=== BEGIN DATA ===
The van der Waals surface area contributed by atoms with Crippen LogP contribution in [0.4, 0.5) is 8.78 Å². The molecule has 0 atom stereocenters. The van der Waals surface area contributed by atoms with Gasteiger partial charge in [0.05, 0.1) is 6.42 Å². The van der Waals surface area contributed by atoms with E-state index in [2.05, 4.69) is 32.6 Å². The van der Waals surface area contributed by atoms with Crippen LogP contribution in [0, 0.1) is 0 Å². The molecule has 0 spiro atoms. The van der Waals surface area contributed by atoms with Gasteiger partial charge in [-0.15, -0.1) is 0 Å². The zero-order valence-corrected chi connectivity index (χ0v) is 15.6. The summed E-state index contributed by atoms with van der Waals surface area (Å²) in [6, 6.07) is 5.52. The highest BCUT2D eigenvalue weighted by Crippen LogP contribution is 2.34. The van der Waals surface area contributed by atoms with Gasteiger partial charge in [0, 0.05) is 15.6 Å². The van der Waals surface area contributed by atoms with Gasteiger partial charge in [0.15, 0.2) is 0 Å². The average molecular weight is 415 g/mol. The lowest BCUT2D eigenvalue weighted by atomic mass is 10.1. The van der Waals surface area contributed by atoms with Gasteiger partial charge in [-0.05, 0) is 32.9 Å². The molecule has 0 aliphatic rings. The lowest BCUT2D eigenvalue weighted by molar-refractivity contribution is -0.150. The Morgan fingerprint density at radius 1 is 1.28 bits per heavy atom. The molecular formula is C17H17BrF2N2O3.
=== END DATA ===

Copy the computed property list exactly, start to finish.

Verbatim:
The van der Waals surface area contributed by atoms with Crippen LogP contribution in [0.4, 0.5) is 8.78 Å². The molecule has 0 atom stereocenters. The van der Waals surface area contributed by atoms with Gasteiger partial charge in [0.05, 0.1) is 6.42 Å². The van der Waals surface area contributed by atoms with E-state index in [2.05, 4.69) is 32.6 Å². The van der Waals surface area contributed by atoms with Crippen LogP contribution in [0, 0.1) is 0 Å². The molecule has 0 spiro atoms. The van der Waals surface area contributed by atoms with Gasteiger partial charge in [-0.15, -0.1) is 0 Å². The zero-order valence-corrected chi connectivity index (χ0v) is 15.6. The summed E-state index contributed by atoms with van der Waals surface area (Å²) in [6, 6.07) is 5.52. The highest BCUT2D eigenvalue weighted by Crippen LogP contribution is 2.34. The van der Waals surface area contributed by atoms with Gasteiger partial charge in [0, 0.05) is 15.6 Å². The van der Waals surface area contributed by atoms with Gasteiger partial charge in [0.15, 0.2) is 0 Å². The average molecular weight is 415 g/mol. The lowest BCUT2D eigenvalue weighted by atomic mass is 10.1. The van der Waals surface area contributed by atoms with Gasteiger partial charge in [-0.05, 0) is 32.9 Å². The molecule has 0 aliphatic rings. The lowest BCUT2D eigenvalue weighted by molar-refractivity contribution is -0.150. The Morgan fingerprint density at radius 1 is 1.28 bits per heavy atom. The molecular formula is C17H17BrF2N2O3.